On a quiet morning it’s easy to forget that there are 7 billion people and counting also going about their day. So, for this week in honor of our overcrowded planet, we’re asking ourselves what are some modern problems that really irk us, and do we have any solutions to fix them.
Back in the day when opportunities in one place were hard to come by, whole families would pull up stakes and move to greener pastures. This is obviously still being done, but nowadays it seems the family fractures into separate groups who spread out all over the globe. Each person working hard to survive, but not having a family base to come back to. There is no easy solution for this problem as the economy at this time doesn’t seem strong enough to support dreams of every family reuniting. All we can do is hope for a time when we can all meet up again.
I’d have to say in these modern times it’s too easy to accumulate closet and shelves full of tchotchkes that pile up and eventually cause us to wonder if we’re heading towards hoarder territory. It’s a pretty easy fix, simply hold a garage sale and let some other peeps buy them, right? But it would be awesome if factories stopped churning out all that junk, c’mon let’s start a petition!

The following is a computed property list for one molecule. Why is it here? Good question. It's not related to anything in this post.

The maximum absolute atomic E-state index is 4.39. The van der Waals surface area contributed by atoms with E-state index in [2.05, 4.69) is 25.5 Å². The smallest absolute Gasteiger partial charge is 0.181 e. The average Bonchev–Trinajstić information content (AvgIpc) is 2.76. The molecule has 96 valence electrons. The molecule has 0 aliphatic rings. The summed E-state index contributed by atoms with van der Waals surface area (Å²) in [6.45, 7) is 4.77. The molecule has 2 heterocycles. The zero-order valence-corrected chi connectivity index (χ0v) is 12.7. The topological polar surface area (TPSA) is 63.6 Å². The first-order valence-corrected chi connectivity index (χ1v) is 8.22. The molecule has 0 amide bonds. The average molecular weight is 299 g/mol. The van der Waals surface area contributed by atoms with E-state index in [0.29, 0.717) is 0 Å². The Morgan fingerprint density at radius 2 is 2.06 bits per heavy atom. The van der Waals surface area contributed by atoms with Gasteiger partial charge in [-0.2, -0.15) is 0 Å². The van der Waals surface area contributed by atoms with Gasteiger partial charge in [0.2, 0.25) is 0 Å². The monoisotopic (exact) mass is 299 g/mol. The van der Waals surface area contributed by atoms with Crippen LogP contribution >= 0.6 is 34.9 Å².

I’ve had to drive a fair bit more these past weeks then I normally do, and being stuck in traffic makes me wonder if that dude who invented the wheel really thought about the impact his invention would have on the world. With over one billion vehicles on the road, and 11,194,445 miles of paved road and 85.27 million gallons of fuel used every day — I need to hop in my time traversoscope and show that inventor a picture of the madhouse his wheel has created, and ask him to come up with another idea, maybe wings?
One thing that makes this modern living more palatable is having a pet by your side. So if your place can accommodate one, and you know which type best suits your allergy-ridden self, I’d say hop over to your local humane society and bring a furry friend home.
If you’re as sick of tasteless veggies as I am then you’ll soon be joining the swelling ranks of backyard organic produce growing folks. This is definitely a modern problem with fruit and veggies having to travel an average of 1500 miles to reach your grocery. So take your cue from all the women who planted Victory Gardens during World War 2 to provide for their families and communities. And yes, it takes time, effort and some cash to start your own veggie garden but it’s worth it to be able to pull your dinner from out of your backyard. Tastes a lot better too.
[imgsrc: wagontrain & victory garden]